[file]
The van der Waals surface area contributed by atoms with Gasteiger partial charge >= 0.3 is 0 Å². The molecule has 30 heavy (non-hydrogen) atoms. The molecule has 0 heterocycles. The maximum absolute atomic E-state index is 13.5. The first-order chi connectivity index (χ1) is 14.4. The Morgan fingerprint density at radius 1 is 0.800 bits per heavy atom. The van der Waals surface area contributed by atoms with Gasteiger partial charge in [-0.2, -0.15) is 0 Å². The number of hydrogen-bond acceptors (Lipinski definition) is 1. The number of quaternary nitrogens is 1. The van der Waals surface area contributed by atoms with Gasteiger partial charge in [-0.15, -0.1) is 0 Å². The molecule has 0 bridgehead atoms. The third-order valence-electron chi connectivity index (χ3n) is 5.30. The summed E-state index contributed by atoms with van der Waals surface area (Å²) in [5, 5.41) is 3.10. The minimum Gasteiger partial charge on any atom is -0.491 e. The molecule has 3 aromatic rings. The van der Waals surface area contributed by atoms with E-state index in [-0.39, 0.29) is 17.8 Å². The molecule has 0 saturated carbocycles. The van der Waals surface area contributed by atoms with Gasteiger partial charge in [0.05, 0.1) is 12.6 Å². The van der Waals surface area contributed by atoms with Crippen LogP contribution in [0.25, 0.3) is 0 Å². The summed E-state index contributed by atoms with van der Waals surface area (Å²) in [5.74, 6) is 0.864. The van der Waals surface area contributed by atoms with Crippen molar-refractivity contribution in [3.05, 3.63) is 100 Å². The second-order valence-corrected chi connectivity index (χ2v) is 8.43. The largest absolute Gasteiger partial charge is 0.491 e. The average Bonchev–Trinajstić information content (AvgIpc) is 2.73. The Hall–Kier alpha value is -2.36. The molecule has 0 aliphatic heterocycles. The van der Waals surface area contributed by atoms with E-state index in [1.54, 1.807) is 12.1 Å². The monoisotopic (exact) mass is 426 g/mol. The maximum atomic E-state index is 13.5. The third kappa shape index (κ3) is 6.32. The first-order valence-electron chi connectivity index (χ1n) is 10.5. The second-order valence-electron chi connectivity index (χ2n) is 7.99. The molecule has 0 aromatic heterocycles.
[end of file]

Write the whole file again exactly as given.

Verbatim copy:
The van der Waals surface area contributed by atoms with Gasteiger partial charge >= 0.3 is 0 Å². The molecule has 30 heavy (non-hydrogen) atoms. The molecule has 0 heterocycles. The maximum absolute atomic E-state index is 13.5. The first-order chi connectivity index (χ1) is 14.4. The Morgan fingerprint density at radius 1 is 0.800 bits per heavy atom. The van der Waals surface area contributed by atoms with Gasteiger partial charge in [-0.2, -0.15) is 0 Å². The number of hydrogen-bond acceptors (Lipinski definition) is 1. The number of quaternary nitrogens is 1. The van der Waals surface area contributed by atoms with Gasteiger partial charge in [-0.15, -0.1) is 0 Å². The molecule has 0 bridgehead atoms. The third-order valence-electron chi connectivity index (χ3n) is 5.30. The summed E-state index contributed by atoms with van der Waals surface area (Å²) in [5, 5.41) is 3.10. The minimum Gasteiger partial charge on any atom is -0.491 e. The molecule has 3 aromatic rings. The van der Waals surface area contributed by atoms with E-state index in [-0.39, 0.29) is 17.8 Å². The molecule has 0 saturated carbocycles. The van der Waals surface area contributed by atoms with Gasteiger partial charge in [0.05, 0.1) is 12.6 Å². The van der Waals surface area contributed by atoms with Crippen LogP contribution in [0.25, 0.3) is 0 Å². The summed E-state index contributed by atoms with van der Waals surface area (Å²) in [5.74, 6) is 0.864. The van der Waals surface area contributed by atoms with Crippen molar-refractivity contribution in [3.05, 3.63) is 100 Å². The second-order valence-corrected chi connectivity index (χ2v) is 8.43. The largest absolute Gasteiger partial charge is 0.491 e. The average Bonchev–Trinajstić information content (AvgIpc) is 2.73. The Hall–Kier alpha value is -2.36. The molecule has 0 aliphatic heterocycles. The van der Waals surface area contributed by atoms with E-state index in [1.54, 1.807) is 12.1 Å². The monoisotopic (exact) mass is 426 g/mol. The maximum atomic E-state index is 13.5. The third kappa shape index (κ3) is 6.32. The first-order valence-electron chi connectivity index (χ1n) is 10.5. The second-order valence-electron chi connectivity index (χ2n) is 7.99. The molecule has 0 aromatic heterocycles.